To survive as a small-scale farmer, it may not be enough to merely grow food. With most people eating food grown by very large commercial agricultural enterprises, small farmers can attract sales with some creativity and a personal touch, reported Gosia Wozniacka of the Associated Press.
Farm operators generated $10 billion in 2007 from farm-related activities other than crop or livestock wholesale, an increase of nearly 80 percent from 2002, the article said.
For perspective on what is known as value-added agriculture, Wozniacka spoke to Shermain Hardesty, UC Cooperative Extension...
Reporters sought UC Cooperative Extension expertise for recent articles about unusual farming efforts in two parts of California.
Fresno Bee reporter Robert Rodriguez covered the story of sisters in their early 20s who have settled on their dad's Laton alfalfa farm after he suffered complications from a black widow bite. The young women purchased chickens on a whim and began producing specialty eggs under the brand name "Just Got Laid."
Rodriguez spoke to Shermain Hardesty, UCCE specialist in the Department of Agriculture and Resource Economics at UC Davis, about trends...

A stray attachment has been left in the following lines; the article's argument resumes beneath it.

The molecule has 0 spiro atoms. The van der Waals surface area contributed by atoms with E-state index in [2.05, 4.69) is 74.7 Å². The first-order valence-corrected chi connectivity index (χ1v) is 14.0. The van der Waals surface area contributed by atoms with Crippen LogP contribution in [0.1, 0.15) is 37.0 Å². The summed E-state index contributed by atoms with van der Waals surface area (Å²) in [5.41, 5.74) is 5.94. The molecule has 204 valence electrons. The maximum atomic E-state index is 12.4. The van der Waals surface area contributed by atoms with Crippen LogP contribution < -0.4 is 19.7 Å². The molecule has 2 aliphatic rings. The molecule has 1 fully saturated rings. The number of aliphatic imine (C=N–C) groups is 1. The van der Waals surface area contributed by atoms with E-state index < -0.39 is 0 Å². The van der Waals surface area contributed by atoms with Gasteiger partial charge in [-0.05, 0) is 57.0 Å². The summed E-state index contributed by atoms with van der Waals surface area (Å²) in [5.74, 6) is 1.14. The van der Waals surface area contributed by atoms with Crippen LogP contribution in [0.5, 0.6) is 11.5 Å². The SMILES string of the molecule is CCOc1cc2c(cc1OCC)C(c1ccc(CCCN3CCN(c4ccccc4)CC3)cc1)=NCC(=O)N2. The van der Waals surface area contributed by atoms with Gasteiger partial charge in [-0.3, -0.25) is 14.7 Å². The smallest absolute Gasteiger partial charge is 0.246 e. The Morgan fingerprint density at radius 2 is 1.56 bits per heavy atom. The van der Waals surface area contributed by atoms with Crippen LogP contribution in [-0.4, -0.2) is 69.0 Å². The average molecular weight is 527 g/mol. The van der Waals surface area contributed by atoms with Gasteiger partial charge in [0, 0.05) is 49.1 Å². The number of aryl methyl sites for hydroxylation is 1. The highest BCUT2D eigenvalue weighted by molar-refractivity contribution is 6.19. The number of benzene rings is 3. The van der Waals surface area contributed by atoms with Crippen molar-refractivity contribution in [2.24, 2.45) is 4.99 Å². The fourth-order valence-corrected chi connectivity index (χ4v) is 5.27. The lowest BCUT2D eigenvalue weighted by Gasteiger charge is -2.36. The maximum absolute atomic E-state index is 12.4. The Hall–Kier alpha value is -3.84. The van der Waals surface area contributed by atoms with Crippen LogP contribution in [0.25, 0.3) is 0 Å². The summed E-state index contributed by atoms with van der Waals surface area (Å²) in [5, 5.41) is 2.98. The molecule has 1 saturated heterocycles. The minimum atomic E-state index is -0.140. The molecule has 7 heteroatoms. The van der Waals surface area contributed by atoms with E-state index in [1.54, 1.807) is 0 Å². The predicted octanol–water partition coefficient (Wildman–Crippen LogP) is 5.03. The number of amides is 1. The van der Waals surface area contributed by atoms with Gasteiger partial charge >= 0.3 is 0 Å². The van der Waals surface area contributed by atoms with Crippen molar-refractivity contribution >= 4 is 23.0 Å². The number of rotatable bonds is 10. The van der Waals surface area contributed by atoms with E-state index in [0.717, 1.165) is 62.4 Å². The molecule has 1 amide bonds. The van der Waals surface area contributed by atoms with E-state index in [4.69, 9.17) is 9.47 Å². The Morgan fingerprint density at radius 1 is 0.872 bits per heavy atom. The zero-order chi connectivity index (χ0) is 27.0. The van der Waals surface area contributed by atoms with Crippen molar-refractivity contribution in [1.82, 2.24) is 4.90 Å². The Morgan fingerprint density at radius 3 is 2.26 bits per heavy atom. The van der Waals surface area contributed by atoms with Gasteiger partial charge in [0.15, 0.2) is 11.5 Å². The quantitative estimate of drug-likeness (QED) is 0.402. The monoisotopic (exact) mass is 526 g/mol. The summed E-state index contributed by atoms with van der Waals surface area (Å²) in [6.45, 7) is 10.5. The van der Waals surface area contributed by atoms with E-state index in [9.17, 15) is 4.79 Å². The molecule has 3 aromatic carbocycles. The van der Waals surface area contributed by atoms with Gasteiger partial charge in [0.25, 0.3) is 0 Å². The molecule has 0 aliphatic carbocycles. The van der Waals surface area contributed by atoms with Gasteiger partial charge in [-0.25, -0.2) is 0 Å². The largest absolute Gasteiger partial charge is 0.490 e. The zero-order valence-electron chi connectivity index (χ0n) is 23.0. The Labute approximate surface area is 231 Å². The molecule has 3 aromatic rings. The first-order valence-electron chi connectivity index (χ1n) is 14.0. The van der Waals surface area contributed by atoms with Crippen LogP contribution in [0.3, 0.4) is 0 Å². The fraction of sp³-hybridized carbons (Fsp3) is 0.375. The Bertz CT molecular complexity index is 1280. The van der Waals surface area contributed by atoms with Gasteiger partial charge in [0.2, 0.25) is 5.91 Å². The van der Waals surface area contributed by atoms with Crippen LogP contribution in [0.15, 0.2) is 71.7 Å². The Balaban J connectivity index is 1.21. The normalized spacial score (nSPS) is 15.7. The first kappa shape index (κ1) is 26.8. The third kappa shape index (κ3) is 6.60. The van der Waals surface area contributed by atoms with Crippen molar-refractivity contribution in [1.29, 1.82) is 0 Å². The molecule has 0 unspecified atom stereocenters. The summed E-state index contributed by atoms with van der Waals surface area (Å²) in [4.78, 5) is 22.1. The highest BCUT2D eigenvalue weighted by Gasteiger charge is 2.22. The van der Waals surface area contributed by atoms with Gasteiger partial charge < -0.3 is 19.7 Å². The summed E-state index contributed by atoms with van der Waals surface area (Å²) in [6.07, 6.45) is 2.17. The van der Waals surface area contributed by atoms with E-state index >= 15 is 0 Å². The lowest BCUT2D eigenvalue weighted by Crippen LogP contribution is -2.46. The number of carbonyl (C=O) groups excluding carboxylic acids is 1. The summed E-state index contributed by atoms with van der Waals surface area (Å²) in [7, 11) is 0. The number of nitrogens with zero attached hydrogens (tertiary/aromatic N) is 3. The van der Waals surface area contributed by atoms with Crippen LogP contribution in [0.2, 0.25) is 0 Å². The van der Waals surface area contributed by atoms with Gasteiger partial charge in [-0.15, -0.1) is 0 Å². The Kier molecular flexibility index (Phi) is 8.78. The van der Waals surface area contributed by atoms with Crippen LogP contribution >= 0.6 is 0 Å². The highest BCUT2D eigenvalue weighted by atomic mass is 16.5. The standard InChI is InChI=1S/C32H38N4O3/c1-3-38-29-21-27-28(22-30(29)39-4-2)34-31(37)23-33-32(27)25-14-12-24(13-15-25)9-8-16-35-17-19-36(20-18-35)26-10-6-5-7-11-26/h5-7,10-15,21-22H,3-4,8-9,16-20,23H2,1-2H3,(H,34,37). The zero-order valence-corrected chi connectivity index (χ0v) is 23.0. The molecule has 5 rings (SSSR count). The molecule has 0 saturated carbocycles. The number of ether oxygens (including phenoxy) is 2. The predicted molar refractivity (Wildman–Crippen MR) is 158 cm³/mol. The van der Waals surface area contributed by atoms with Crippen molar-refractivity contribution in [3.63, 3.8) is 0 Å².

Multi-farm community-supported agriculture programs, cooperatives and pools under a common label are some ways small- to medium-sized operations can reach new customers interested in local produce, wrote Renee Stern in The Grower.
Together, growers can offer enough volume or range of crops to attract retailers, foodservice outlets or institutions that might be out of reach for each individual farm.
Stern included comments from a wide variety of experts in her article, including marketing professionals, small-scale farmers, a co-op manager and
Thirty percent of the farmers offering agritourism events supplemented their regular farm income by $50,000 or more in 2008, according to a study by the UC small farm program that was covered on the front page of today's Fresno Bee. Nearly two-thirds of California agritourism operators planned to expand or diversify over the next five years.
"There is no question that there is a lot of potential for growth, and we are seeing it happen," the story quoted Shermain Hardesty, small farm program director and a co-author of the report.
The movement in Lake County to encourage local citizens to consume locally produced agricultural products got a boost last month when a diversity of experts brought in ideas that have worked elsewhere in the state, according to a story in Lake County News.
Food systems analyst Gail Feenstra of the UC Sustainable Agriculture Research and Education Program explained how schools in Davis, Calif., increased students' fruit and vegetable consumption by tying the salad bar selections to school garden lessons.
To help fund the program, the coordinators turned food scraps...